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City of Banjul
Friday, September 18, 2020

Is the fact of praying on separate days affecting our work?

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For years now, there have always been some issues on when to celebrate the Eid (both Adha and Fitr) in The Gambia.

Many a time, a section of the country will celebrate it on one day and the other section, the next day.

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In fact, the former president, Yahya Jammeh, made a proclamation that whoever does not celebrate it on the same day as that of the State (through the Supreme Islamic Council) would be arrested.

This led to many Imams being arrested and incarcerated.

Now that there is a democratic government, those tactics are no longer at the disposal of the State.

Thus, the problem has resurfaced; in fact, more so and it is affecting the way work is done in the public sector.

Take for instance, this year’s Tobaski which was celebrated on Sunday, 11th August in many parts of the country but; on Monday 12th August, in other parts.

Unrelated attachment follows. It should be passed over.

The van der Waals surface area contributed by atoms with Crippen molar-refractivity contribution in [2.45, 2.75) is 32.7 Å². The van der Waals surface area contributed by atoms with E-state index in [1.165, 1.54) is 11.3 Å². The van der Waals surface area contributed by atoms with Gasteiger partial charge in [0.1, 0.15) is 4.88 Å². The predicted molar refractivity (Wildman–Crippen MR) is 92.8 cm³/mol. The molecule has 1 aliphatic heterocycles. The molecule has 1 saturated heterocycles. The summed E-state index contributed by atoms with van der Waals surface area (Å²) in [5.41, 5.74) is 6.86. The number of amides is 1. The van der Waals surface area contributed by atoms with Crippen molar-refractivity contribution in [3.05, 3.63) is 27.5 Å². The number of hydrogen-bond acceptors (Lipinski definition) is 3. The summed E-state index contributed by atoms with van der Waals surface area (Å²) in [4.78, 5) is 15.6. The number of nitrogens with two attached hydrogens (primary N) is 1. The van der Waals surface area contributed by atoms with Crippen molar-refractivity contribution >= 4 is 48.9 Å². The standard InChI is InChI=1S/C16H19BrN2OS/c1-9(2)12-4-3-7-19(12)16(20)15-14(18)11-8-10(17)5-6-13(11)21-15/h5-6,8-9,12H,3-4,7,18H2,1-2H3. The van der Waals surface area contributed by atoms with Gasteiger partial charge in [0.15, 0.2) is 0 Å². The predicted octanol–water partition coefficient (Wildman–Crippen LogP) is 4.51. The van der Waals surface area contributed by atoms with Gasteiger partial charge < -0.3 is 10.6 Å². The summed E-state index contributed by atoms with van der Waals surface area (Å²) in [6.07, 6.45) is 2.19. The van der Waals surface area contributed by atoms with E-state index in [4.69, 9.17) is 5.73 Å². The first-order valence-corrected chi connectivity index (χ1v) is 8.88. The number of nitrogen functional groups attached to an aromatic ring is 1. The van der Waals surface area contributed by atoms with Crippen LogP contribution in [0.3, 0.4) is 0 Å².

The president of the republic declared Monday a public holiday and those who prayed on Sunday could have one day off.

But those who prayed on Monday didn’t have that one day as Tuesday was a working day.

If someone had gone to provincial Gambia to celebrate the Eid, such a person would naturally not be able to come back and go to work on Tuesday.

Or, s/he would go through a lot of inconveniences to reach here and be available to work on Tuesday.

As a result of this, it is likely that on Tuesday very many civil servants did not go to work and that must have cost the country a lot of money.

It is now imperative that the Government through the Ministry of Religious Affairs and the Supreme Islamic Council initiate a dialogue among Gambians to seek solutions to this problem. Otherwise, the state will continue to lose a lot.

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